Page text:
2. Are the conditions of the crime such that there is no alternative but to impose sentence of death even after the maximum weightage to the mitigating circumstances which speak in favour of the offender?

The principle of ‘rarest of rare’ can be divided into parts:-

  1. Aggravating circumstances
  2. Mitigating circumstances

Some of the aggravating and mitigating circumstances indicated in Bachan Singh[6] are: –

Aggravating circumstances:

Circumstances or facts that shed additional light on the heinous or shocking nature of the defendant’s actions are called “aggravating circumstances,” and may be used to increase the severity of the sentence or amount of the award.

  1. if the murder has been committed after previous planning and involves extreme brutality;
  2. if the murder involves exceptional depravity; or
  3. if the murder is of a member of any of the armed forces of the Union or of a member of any police force or of any public servant and was committed—
    1. while such member or public servant was on duty; or
    2. in consequence of anything done or 6 attempted to be done by such member or public servant in the lawful discharge of his duty as such member or public servant whether at the time of murder he was such member or public servant, as the case may be, or had ceased to be such member or public servant; or
  4. if the murder is of a person who had acted in the lawful discharge of his duty under Section 43 of the Code of Criminal Procedure, 1973, or who had rendered assistance to a Magistrate or a police officer demanding his aid or requiring his assistance under Section 37 and Section 129 of the said Code.”

Mitigating circumstances:

Circumstances which lighten the blame or culpability are called “mitigating circumstances,” and may be considered by the judge or jury in determining the sentence or award of damages after a judgment has been rendered.

  1. That the offence was committed under the influence of extreme mental or emotional disturbance.
  2. The age of the accused. If the accused is young or old, he shall not be sentenced to death.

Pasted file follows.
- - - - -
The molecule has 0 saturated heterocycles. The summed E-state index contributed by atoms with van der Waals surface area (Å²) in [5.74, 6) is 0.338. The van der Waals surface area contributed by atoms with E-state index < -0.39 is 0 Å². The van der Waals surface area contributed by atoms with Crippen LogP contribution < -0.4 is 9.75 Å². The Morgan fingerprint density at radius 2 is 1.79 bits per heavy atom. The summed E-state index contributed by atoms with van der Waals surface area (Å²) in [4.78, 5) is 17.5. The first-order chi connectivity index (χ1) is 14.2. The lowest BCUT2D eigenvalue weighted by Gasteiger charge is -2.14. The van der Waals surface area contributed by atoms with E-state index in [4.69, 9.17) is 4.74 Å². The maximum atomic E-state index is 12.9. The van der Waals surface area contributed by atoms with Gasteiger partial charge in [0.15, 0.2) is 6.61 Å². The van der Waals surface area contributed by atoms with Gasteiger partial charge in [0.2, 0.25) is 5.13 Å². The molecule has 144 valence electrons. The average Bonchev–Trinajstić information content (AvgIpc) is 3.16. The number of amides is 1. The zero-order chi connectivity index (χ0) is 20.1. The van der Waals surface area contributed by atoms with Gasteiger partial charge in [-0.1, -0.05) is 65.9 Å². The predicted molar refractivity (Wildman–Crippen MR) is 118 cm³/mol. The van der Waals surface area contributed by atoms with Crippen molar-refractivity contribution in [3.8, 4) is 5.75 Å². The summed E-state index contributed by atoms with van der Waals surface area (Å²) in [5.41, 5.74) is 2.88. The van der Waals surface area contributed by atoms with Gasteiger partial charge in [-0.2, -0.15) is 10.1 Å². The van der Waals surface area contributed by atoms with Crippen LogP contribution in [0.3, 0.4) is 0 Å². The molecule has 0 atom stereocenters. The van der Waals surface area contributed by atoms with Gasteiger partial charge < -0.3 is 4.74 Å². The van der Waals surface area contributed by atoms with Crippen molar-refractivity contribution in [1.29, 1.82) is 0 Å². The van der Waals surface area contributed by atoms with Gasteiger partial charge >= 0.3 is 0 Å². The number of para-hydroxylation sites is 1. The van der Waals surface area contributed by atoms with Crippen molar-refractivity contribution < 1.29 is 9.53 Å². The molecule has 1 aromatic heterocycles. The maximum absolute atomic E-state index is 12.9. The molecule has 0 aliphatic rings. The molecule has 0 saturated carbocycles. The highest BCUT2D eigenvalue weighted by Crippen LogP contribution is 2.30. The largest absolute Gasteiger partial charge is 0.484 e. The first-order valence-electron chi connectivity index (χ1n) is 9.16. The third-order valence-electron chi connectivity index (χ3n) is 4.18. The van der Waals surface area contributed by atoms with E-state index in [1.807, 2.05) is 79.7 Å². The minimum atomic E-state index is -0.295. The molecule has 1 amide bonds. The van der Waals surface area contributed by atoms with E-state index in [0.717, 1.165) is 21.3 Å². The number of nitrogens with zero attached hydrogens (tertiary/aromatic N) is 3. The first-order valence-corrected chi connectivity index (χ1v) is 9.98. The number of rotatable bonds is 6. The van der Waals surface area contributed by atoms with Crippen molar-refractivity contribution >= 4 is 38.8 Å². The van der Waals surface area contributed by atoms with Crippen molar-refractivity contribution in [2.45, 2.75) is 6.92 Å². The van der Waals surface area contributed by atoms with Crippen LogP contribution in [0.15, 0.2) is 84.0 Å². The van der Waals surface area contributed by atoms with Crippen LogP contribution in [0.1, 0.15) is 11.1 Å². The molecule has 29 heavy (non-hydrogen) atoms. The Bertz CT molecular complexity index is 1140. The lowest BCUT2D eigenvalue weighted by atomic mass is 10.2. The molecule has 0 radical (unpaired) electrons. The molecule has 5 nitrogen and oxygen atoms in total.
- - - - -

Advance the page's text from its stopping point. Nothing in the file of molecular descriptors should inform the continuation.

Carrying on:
3.  The probability that the accused would not commit criminal acts of violence as would constitute a continuing threat to society.
  4. The probability that the accused can be reformed and rehabilitated. The State shall by evidence prove that the accused does not satisfy the conditions (3) and (4) above.
  5. That in the facts and circumstances of the case the accused believed that he was morally justified in committing the offence.
  6. That the accused acted under the duress or domination of another person.
  7. That the condition of the accused showed that he was mentally defective and that the said defect impaired his capacity to appreciate the criminality of his conduct.

The Court also clarified that while determining the punishment, due regard must be given to the crime as well as the criminal. The aggravating and mitigating circumstances would have to be viewed from the perspective of both the crime and the criminal.

Conclusion

The doctrine has been criticised for various reasons like ambiguity in the application of the doctrine, the application is uncertain as it depends from judge to judge for example, where a case may fall under ‘rarest of rare’ category while for the other judge it may not. As, In the horrifying case of Santosh Kumar Singh v Union Territory of Delhi[7], though Santosh Kumar Singh was convicted of raping the victim and breaking every bone in her body his behaviour was still not considered brutal enough to label as a ‘rarest of rare’ case. It can be concluded that it’s time to re-assess the ‘rarest of rare’ doctrine.

[1] Bachan Singh v. State of Punjab (1980) 2 SCC 684.

[2] Machhi Singh v. State of Punjab (1983) 3 SCC 470.

[3] Bachan Singh v. State of Punjab (1980) 2 SCC 684.

[4] Ibid.

[5] Machhi Singh v. State of Punjab (1983) 3 SCC 470.

[6] Bachan Singh v. State of Punjab (1980) 2 SCC 684.

[7] Santosh Kumar Singh v Union Territory of Delhi AIR 2010 SC 2357.


About the Author: Kareena is 2017-22 Batch B.A.LL.B(Hons) student at the Institute of Law, Nirma University.